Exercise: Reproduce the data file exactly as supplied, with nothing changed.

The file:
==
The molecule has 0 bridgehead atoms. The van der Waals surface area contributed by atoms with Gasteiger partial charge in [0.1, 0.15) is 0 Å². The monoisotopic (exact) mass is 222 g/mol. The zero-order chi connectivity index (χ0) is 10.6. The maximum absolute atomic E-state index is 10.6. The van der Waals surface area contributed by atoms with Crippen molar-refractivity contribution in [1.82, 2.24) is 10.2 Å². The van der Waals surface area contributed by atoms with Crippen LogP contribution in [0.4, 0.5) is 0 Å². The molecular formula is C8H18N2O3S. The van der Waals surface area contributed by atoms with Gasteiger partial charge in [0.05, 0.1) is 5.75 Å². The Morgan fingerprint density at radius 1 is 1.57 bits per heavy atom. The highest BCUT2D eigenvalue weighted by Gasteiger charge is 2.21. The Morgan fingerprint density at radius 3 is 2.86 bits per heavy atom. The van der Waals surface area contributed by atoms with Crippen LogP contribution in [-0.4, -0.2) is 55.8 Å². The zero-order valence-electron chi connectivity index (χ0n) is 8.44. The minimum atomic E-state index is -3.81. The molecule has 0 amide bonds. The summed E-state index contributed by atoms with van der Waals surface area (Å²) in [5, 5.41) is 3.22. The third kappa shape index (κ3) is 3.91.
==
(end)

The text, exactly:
The molecule has 0 bridgehead atoms. The van der Waals surface area contributed by atoms with Gasteiger partial charge in [0.1, 0.15) is 0 Å². The monoisotopic (exact) mass is 222 g/mol. The zero-order chi connectivity index (χ0) is 10.6. The maximum absolute atomic E-state index is 10.6. The van der Waals surface area contributed by atoms with Crippen molar-refractivity contribution in [1.82, 2.24) is 10.2 Å². The van der Waals surface area contributed by atoms with Crippen LogP contribution in [0.4, 0.5) is 0 Å². The molecular formula is C8H18N2O3S. The van der Waals surface area contributed by atoms with Gasteiger partial charge in [0.05, 0.1) is 5.75 Å². The Morgan fingerprint density at radius 1 is 1.57 bits per heavy atom. The highest BCUT2D eigenvalue weighted by Gasteiger charge is 2.21. The Morgan fingerprint density at radius 3 is 2.86 bits per heavy atom. The van der Waals surface area contributed by atoms with Crippen LogP contribution in [-0.4, -0.2) is 55.8 Å². The zero-order valence-electron chi connectivity index (χ0n) is 8.44. The minimum atomic E-state index is -3.81. The molecule has 0 amide bonds. The summed E-state index contributed by atoms with van der Waals surface area (Å²) in [5, 5.41) is 3.22. The third kappa shape index (κ3) is 3.91.